Monthly Archives: March 2014

Red Renfrews and a Plain Plantain

As I reach for the me-made shirts in my closet far more often then store bought at this point, it seems prudent to make a few more. Enter one of my favorite shirt patterns: the Renfrew. I’ve already made eight (I think) shirts off this pattern, in a variety of fabrics, and using most combinations of sleeves and neck finishings on the pattern. This is the first one I made with a cowl neck and the three-quarter length sleeves. As usual the top went together without a hitch. This one is made out of a super drapey rayon-poly jersey. It feels great, and is light enough I should be able to wear it well into the spring.

RedRenfrews1

The lovely lady standing next to me is my mom. In a funny bit of coincidence, she happened to be sewing a red Renfrew at the same time I was. So of course, we took pictures together. Her top is made out of a heavier weight cotton interlock. She added the machine embroidery accents. Also, she made the cowl removable! I think it’s a great idea, as it makes the shirt wearable for a great range of temperatures. Too hot? Take the cowl off. Too chilly? Put it back on! I didn’t even realize she’d made the cowl a separate piece until she told me. She did mention that she made the cowl slightly larger around (maybe and inch or two – I should probably check).

Removable cowl!

Removable cowl!

As there was a little bit of my mom’s red fabric left, kiddo got a shirt too! I love that I can sew clothes for him out of what might otherwise be considered scraps. I know that won’t last for long, given how fast he’s growing, but I’ll enjoy it while I still can.

Kiddo’s shirt is off a vintage pattern for Toddler Sportwear by Sunrise Designs. I’m guessing it was printed in the late 1970’s, or early 80’s since my mom made clothes off this pattern for my brother and I. Thankfully, after we both out grew it, she tucked it away to use for future grandchildren. And I’m thrilled she did! It’s got nice classic patterns for shirts, pants, shorts and jackets that should be enough to keep kiddo dressed for a while. And it’s sized 1T through 4T. Anyway, this was the first shirt we made him off this pattern, but it fits so well, my mom has already cut out four more. She also machine embroidered the bunny on his shirt. The text reads “I’m your little Valentine”. Yes, it’s a Valentine’s Day shirt. That’s how long it’s taken me to get around to this post. Sigh.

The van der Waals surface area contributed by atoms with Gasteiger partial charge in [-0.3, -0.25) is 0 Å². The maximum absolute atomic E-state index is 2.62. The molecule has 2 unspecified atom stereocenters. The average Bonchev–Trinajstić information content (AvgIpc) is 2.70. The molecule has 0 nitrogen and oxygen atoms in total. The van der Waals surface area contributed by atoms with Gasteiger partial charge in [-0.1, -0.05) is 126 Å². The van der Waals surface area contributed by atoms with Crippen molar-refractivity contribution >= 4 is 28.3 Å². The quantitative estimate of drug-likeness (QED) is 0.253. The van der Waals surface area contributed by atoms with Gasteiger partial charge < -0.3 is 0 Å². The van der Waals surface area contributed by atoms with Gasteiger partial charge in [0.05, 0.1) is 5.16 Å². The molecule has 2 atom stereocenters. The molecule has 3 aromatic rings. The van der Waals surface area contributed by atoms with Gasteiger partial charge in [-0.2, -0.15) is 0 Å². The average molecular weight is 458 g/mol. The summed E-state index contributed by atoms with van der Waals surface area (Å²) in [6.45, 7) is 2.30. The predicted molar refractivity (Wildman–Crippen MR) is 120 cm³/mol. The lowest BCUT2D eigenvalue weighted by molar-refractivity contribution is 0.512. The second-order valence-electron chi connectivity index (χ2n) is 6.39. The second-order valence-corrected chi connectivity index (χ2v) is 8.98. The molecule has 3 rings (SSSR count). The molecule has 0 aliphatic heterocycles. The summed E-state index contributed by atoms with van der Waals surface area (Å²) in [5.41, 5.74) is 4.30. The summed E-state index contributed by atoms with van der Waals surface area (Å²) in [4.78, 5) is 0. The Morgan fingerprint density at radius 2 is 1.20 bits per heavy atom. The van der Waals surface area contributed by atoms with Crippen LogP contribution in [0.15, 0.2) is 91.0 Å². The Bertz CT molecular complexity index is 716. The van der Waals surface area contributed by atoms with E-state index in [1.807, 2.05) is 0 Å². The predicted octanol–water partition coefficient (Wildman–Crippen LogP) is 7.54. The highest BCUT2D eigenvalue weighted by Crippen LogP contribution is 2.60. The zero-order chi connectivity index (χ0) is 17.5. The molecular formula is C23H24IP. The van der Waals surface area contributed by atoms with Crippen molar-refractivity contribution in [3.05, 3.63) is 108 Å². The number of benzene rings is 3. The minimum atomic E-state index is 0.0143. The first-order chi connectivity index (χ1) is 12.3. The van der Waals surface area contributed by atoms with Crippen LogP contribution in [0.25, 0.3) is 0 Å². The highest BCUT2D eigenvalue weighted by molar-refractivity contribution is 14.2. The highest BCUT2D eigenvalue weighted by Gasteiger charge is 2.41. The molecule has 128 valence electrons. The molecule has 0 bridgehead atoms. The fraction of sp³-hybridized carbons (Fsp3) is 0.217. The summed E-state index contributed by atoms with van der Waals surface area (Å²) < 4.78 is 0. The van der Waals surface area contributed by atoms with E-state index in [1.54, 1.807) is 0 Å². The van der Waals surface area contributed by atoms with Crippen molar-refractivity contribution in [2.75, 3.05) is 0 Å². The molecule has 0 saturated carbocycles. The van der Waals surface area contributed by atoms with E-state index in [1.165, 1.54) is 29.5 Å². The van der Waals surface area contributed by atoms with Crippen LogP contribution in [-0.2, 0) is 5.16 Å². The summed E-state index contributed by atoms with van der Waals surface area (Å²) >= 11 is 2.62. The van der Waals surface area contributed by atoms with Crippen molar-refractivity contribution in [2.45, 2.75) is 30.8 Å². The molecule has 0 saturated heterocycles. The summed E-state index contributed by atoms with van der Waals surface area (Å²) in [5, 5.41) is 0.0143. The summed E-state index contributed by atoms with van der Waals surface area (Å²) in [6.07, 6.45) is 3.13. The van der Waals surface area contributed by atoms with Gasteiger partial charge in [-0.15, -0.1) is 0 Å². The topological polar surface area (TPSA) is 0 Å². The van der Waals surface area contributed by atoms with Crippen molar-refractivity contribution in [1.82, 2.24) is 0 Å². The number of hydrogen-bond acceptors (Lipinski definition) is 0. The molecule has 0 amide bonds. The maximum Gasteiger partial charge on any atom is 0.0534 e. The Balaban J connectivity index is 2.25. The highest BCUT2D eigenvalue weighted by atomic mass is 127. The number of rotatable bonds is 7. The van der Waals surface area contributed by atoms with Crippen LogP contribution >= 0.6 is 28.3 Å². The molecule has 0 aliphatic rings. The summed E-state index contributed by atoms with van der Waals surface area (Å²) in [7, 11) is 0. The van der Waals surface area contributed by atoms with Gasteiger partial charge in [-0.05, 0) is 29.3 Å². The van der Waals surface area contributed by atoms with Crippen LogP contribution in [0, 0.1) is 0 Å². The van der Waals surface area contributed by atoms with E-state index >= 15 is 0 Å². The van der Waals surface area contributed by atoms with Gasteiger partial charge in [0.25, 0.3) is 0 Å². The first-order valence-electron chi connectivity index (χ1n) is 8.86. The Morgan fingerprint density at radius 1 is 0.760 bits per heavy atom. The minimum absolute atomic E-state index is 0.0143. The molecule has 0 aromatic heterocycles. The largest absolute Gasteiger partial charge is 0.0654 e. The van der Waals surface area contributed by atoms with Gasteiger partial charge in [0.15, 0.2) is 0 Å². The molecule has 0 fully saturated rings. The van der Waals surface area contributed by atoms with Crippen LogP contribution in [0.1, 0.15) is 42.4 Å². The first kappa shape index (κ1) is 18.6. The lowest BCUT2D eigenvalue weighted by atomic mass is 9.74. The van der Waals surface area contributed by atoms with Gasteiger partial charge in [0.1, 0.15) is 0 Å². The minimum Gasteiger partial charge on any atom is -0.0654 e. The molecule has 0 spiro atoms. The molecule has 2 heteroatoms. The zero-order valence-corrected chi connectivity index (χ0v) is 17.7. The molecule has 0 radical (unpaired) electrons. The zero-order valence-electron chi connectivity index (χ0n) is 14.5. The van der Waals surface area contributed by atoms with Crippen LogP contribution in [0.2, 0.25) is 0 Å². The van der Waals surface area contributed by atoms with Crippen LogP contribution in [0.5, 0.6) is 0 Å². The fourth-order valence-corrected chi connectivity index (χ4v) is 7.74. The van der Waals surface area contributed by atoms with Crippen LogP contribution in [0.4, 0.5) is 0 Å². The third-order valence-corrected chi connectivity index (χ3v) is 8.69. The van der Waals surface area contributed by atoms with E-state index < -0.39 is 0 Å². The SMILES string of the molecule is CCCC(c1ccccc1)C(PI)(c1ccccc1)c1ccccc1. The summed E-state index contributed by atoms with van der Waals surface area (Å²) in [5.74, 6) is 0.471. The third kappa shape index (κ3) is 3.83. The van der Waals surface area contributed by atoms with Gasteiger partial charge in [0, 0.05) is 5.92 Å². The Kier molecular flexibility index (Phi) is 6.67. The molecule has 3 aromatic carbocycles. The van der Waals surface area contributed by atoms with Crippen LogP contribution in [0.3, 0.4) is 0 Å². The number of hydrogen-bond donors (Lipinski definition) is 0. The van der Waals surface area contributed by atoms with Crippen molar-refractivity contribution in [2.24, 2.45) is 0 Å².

ValentineKiddo2And one more picture for good measure…

ValentineKiddo1

While I was on a shirt making roll, I decided to try out the Plantain, a free pattern by Deer & Doe. I’ve seen the shirt made up on countless other blogs, and thought it would be good to make something other than a Renfrew for once. You know, variety and all. Anyway, I’m pretty happy with how it came out.

PlainPlantain1

Since I really had no idea how this was going to fit, I opted to make a test version before cutting into any of my really nice fabric. I’d already made two other shirts (maternity, no less) out of this blue fabric, so I wasn’t too worried about wasting this fabric if the top came out awful for some reason. Admittedly, this isn’t the best fabric choice. It’s a cotton/lycra (or spandex? how does one tell?) blend, so it’s got plenty of stretch. Not much drape though. Still, the shirt is wearable, and now I know how the pattern fits.

PlainPlantain2

I didn’t bother with the elbow patches this time. Maybe on the next shirt. The bottom hem does tend to roll up, but I know that’s due to the fabric, since both the other shirts in this fabric do the exact same thing. The sleeves are a bit shy of the three-quarter length on the pattern, because I simply ran out of fabric. The length works fine for me though.

In the lengthy interval it’s taken me to get this post up, I’ve actually finished a second Plantain. This one is out of a lovely, drapey rayon jersey. It’s a much better fabric choice for this pattern.

PebblePlantain1